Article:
Ee-lim Anate the Negative
Well I’m always telling people, in my annoying way, that ‘negative’ doesn’t mean bad or critical or disapproving or pessimistic or skeptical or cynical or hostile. That if you want to call something any of those, you should use those words, and not the word ‘negative’ which 1. doesn’t mean any of those and 2. if you do use it as a pointless euphemism for those other words is vague and woolly and non-specific and confusing. By the same token ‘positive’ doesn’t mean approving or friendly or optimistic or patriotic or cheerful or warm or helpful. There’s a bizarre kind of covert thought-control going on in the translation of all words conveying disagreement and dissent into ‘negative’ and all words conveying acceptance and approval into ‘positive.’ We are being told that it is bad and wrong to dislike anything, which means we are also being told that it’s wrong to judge and analyse at all, because it’s impossible to judge and analyse properly if an unfavourable verdict is ruled out in advance.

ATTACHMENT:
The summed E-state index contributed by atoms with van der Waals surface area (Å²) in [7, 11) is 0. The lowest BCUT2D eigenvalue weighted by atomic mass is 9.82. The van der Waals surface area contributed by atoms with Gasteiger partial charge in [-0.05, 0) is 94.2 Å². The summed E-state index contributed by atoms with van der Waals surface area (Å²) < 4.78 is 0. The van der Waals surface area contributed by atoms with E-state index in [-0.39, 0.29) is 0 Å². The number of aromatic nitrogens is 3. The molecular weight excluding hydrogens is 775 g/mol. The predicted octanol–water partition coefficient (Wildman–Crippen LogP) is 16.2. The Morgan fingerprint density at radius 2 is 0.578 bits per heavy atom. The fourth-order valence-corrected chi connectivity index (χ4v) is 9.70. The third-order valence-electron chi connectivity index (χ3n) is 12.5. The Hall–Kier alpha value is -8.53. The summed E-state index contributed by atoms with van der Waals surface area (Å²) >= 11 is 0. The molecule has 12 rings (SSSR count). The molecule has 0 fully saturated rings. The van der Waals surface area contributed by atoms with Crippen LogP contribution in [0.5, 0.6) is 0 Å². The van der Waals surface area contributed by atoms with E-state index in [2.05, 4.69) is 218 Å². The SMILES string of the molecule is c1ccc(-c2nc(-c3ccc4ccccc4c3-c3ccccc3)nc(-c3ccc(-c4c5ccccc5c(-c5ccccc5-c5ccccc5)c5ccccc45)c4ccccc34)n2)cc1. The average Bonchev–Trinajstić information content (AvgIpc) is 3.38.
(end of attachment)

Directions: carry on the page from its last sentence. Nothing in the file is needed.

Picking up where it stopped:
I’ve been droning about this for years, as I say, and now here’s an amusing example. Richard Lewontin uses the word to mean what it does mean, in a review in which he mentions a book by Evelyn Fox Keller, and Fox Keller understands it to mean what it doesn’t mean and rebukes him for it, whereupon he has to explain (without actually quite saying so) that he was using it to mean what it means, not what it has come to mean lately in mush-speak.
My reference to Keller’s “negative view” of a unified theory of biology was in no way meant to imply that she places a higher value on one kind of explanation than on another. Her view is negative in the simple sense that she characterizes the attempt to create a unified theory as having failed up till now.
See what happens when words go all fuzzy? Confusion, misunderstanding, corrections and corrections of corrections in newspapers. Terrible business. Quite funny though.